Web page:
No doubt many among us will have spent a considerable amount of our laughably-long summer break by standing in a muddy field attempting to sing along to someone or other performing at least 15km away, by lip-reading the lyrics from a 100ft TV screen, our only glimpse of the artist we have paid so much money to see ‘live’. This year has seen the continuation of the consistent rise and rise of the music festival’s popularity, but is it really a good way to go and see music?
Sure you can probably fit in between 10 to 20 bands in only a few days, which depending on the festival, is probably a massive saving on what you’d pay to see them all individually, but is it not a lot more special to devote an entire night to seeing a band, and do festival conditions let you really take it all in?
I know personally I find it hard to concentrate on even the most jaw-dropping performances when my bladder has become larger than my head, and binoculars are not generally among my preferred gig kit. However, it somehow always seems to be all worth it in the end, whether you remember any of the bands you actually saw, or if you just had a good-old paralytic rumble in the dirt.
There is, of course, the majestic half-way house that is Barcelona’s wonderful Sonar. With its reliably arse-kicking lineup (Edbanger Records Showcase = embarrising stains) and in-city location, it’s perfect if you fancy a real bed at the end of the night. In fact the continent is generally becoming a far more popular option for festival aficionados, due to the massive difference in ticket prices.
Eastern countries like Hungary, Croatia and Latvia are now offering some of the phattest festivals around, and with pints averaging about fifty pence to a pound, they’re starting to fill up with gangs of money-conscious English-speakers.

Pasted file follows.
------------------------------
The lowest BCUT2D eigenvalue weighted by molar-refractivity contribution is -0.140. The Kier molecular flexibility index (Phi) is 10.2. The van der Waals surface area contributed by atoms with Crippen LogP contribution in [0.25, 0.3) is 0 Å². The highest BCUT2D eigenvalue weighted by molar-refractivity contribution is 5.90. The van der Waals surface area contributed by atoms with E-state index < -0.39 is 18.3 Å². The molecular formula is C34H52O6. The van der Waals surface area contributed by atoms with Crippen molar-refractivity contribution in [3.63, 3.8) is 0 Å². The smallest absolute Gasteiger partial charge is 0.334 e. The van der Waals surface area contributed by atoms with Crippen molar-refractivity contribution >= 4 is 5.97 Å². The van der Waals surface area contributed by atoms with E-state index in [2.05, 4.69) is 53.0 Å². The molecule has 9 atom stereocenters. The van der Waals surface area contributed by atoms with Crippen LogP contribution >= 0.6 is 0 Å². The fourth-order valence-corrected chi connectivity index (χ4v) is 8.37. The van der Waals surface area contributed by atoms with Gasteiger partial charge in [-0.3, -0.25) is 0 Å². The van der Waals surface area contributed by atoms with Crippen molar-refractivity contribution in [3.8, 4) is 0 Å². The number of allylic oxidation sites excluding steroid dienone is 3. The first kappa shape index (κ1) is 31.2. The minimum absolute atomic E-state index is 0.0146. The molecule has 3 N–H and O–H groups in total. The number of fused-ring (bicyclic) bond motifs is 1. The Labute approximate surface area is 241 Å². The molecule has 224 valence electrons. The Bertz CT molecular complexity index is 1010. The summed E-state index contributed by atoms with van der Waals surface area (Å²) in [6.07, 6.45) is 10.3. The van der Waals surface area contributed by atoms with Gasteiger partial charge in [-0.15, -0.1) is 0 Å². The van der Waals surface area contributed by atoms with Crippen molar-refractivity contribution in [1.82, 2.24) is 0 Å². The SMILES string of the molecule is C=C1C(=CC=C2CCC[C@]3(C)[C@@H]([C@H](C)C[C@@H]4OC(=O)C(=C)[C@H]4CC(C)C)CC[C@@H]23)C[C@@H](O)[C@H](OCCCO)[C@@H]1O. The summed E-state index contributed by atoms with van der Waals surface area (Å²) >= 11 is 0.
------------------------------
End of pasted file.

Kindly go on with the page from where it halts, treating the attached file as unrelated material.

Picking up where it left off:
However, with the summer now a fading memory, having an easily accessible toilet while you boogie does seem like a brilliant luxury, and not having to wake up in a hot and/or wet tent after a night out is truly a blessing. Though for all the moaning, God knows we’ll all be digging out the tents and inflatable animals once again next year.
By the time you’re packing your collection of novelty and contraband items into the same smelly old bag, only the excited anticipation of just how digustingly, beautifully grimy it’s going to be will remain.
You have to admit, for all the material discomforts, festivals do have the habit of providing at least one unforgettable moment when it all comes together, and the yellow trickle down your inner leg no longer matters. When eveything is blown to insignificance by the beauty of feeling momentarily united with thousands of other battered survivors. What’s more, no-one really expects you to wash for the whole weekend, yay!!!